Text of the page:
22-year-old woman found mauled to death in the woods by her own pitbulls
22-year-old Bethany Stephens was very good with animals, according to family and friends. Her pit bulls were said to be passive, friendly, and sharing a significant bond with her, but appear to have mauled her to death in the most mysterious of circumstances.
The body of 22-year-old Bethany Lynn Stephens was discovered just after 8:15 pm last Thursday in a remote area in the 2200 block of Manakin Road in Goochland County. Her body was being aggressively guarded by her two pit bulls, with the Goochland Sheriff's Office initially speculating that she had been mauled to death by the dogs.
According to nbc12, Stephens' father, John, had called 911 informing them that he hadn't seen his daughter in nearly two days. He then went to look for her where she frequently walked her dogs in the woods and thought that she was simply injured when he first spotted her. A closer inspection revealed that she was dead, with Goochland County Sheriff James L. Agnew terming the scene as 'grisly.'
He was quoted saying: "The female had suffered severe trauma and was being guarded, for lack of a better word, by two very large, brindle colored pit bull dogs who were very reluctant to be caught," adding that he suspected they were bred for fighting.
Initial medical reports from the medical examiner's office said that Stephens, measuring in at 5-foot-1 and 125 pounds, had a cause of death 'consistent with being mauled by these dogs.' She also had defensive wounds on her hands and arms, giving rise to the suspicion that she was alive when she was attacked by the animals. Her wounds included puncture wounds to the skull, which is a sign consistent with mauling.
Agnew said: "The first traumatic injury was to her throat and face. It appears she was taken to the ground, lost consciousness, and the dogs then mauled her to death. It was an absolutely grisly mauling. In my 40 years in law enforcement, I've never seen anything quite like it. I hope I never see anything like it again," adding that he did not think it was a homicide as there were no strangulation marks on her body.
Because the dogs were large and almost weighed as much as Stephens herself, Agnew said it took his deputies hours to restrain them. Henrico County Animal Control had to be called for assistance and to provide tranquilizers to subdue the dogs, and the scene was said to be littered with blood and pieces of clothing. The authorities then spent more than eight hours collecting over 60 pieces of evidence.
"There were various articles of clothing, underclothing scattered about the area, not far from the body and torn into small pieces. There were patches of blood,” Sheriff Agnew said.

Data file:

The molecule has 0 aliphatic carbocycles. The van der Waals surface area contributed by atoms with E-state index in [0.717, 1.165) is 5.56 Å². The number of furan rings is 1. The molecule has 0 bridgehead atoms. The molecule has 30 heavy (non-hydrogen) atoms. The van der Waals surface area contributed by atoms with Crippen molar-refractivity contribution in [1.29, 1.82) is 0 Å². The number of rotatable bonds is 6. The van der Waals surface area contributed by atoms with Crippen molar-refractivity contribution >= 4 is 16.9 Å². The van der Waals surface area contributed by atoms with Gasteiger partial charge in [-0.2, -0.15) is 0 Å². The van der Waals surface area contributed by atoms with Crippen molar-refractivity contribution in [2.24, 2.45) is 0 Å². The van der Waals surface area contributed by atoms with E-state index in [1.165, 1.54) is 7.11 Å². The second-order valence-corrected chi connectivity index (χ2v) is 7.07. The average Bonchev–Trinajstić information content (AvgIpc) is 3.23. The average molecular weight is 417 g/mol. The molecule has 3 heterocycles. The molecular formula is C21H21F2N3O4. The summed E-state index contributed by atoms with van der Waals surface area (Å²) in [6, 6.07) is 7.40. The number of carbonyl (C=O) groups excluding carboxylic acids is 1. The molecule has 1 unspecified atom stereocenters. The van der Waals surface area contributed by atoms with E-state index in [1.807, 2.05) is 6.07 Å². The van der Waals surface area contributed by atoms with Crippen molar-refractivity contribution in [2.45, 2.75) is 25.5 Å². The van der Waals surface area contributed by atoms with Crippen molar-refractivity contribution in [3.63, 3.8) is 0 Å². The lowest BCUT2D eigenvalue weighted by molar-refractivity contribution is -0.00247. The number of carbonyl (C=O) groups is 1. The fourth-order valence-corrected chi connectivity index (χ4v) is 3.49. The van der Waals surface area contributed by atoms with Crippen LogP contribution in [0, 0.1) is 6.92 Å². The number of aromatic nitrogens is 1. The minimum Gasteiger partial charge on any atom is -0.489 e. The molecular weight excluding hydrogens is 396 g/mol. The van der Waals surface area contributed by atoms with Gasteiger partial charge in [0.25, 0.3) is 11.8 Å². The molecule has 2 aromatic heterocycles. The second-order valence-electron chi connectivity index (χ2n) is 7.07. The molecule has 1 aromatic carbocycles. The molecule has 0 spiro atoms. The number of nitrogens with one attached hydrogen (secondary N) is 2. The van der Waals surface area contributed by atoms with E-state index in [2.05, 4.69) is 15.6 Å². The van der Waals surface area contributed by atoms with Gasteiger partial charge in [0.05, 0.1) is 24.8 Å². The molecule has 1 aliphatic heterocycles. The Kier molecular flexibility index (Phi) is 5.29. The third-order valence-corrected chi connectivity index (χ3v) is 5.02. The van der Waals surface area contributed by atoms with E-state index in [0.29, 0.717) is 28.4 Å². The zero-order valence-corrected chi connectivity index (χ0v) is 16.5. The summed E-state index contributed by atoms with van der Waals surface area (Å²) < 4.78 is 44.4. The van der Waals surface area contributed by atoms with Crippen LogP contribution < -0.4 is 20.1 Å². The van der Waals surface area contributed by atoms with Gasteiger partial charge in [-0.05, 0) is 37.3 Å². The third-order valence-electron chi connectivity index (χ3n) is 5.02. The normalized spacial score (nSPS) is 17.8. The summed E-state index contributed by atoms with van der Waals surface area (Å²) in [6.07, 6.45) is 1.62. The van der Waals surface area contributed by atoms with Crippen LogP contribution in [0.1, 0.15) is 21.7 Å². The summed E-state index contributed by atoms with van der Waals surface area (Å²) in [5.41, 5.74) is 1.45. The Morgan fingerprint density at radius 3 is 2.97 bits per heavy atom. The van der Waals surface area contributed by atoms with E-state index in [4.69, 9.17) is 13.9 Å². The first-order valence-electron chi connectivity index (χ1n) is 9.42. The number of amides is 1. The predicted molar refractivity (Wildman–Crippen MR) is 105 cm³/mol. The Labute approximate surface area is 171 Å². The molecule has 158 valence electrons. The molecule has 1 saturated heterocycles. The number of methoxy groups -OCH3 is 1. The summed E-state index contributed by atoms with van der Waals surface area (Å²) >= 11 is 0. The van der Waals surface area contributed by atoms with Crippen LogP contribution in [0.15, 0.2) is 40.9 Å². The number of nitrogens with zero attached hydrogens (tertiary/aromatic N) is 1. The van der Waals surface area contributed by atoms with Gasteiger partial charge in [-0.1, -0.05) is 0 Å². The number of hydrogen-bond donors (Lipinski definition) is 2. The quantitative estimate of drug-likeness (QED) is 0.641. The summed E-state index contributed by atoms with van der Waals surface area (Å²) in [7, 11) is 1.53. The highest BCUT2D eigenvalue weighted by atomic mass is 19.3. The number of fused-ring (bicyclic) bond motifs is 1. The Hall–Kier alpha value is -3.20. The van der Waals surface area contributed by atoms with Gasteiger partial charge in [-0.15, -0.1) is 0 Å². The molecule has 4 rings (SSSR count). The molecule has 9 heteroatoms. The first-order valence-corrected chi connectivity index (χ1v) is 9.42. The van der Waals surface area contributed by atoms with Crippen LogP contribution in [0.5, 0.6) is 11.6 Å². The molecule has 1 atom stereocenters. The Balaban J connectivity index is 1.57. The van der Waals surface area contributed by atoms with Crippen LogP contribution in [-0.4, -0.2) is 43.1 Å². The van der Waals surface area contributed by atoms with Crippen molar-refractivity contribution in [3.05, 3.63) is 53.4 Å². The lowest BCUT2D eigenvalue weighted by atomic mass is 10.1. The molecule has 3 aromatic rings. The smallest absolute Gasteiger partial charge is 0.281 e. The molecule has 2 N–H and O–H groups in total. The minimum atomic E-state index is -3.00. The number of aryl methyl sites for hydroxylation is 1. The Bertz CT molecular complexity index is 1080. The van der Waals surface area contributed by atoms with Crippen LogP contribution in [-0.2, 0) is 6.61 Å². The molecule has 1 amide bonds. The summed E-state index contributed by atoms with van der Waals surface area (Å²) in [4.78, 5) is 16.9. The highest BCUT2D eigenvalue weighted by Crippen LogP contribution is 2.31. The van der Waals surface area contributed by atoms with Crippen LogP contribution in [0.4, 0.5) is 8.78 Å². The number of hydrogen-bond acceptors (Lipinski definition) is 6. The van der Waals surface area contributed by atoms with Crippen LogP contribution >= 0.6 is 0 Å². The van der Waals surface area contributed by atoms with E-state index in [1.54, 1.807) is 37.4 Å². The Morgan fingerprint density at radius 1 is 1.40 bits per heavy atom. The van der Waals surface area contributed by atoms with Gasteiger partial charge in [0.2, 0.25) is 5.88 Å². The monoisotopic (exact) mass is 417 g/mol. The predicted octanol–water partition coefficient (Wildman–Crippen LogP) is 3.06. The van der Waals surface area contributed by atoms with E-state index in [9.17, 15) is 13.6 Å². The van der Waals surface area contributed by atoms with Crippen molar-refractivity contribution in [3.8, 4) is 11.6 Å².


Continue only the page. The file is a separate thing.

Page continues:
Stephens' friend, Barbara Norris, refused to believe that her friend had been killed by her own dogs, telling nbc12 that they slept in bed with her at night. She was quoted saying: "These dogs would not attack her. They'd kill you with kisses." She also said that the dogs' kennels appeared to have been broken open as if they had escaped to help Stephens, adding that the wounds on her hands, face, and throat were probably from protecting her.
A man who used to work with Stephens at a dog training facility told she was very experienced working with animals, and loved her dogs, with friends and family reaffirming that the dogs were 'friendly, passive, and had a significant bond with Stephens.' A veterinary expert also said that dogs don't typically attack their owners out of the blue without some kind of provocation.
However, the notion that the pit bulls were not responsible for Stephens' death was put to rest once and for all by Agnew, who told Pix 11: "Let me cut right to the chase, the most important detail that we did not release because we were worried about the well-being of the family is that in the course of trying to capture the dogs early Friday morning...we turned and looked…I observed, as well as four other deputy sheriffs, the dogs eating the ribcage on the body. The injuries were very severe."
While speculation was strife in Stephens' small community that foul play may have been involved in her death, Agnew lay rest to those rumors as well. He said: "We had a number of witnesses come forward and we were able to put a time frame together and people’s movements together and they don’t fit with that particular narrative."
When asked if it was possible she was attacked by a bear or a coyote, he said: "There was no evidence of any larger animal there. The medical examiner … made it pretty clear that it was not a large animal because the bite wounds didn’t puncture her skull. There were also scratch marks consistent with a smaller animal than something like a bear," adding that it was concluded with complete certainty there was no sexual assault involved.
Talking about pit bulls, Agnew said: "Since this has happened, I spent a significant amount of time researching attacks by dogs of this sort and while it is not an everyday occurrence, it is not rare and it happens with some frequency in this country. I don’t want to disparage any particular breed but if you do the research you will find that many of them are perpetuated by pit bulls."
The dogs were being held at Goochland County Animal Control, with Agnew suggesting that they were seeking to have the animals euthanized; a deed which was reported to have been completed with the family's consent at 11 am last Saturday. Regarding the decision, Agnew told Pix 11: "What I observed personally, it was in the community’s best interest. Once a dog tastes human flesh it is not safe to have that dog around humans."
The dogs are being preserved and the attorney general's office has offered to help them find a lab to run toxicology reports on the animals. That report is expected to be complete in another 90 days.
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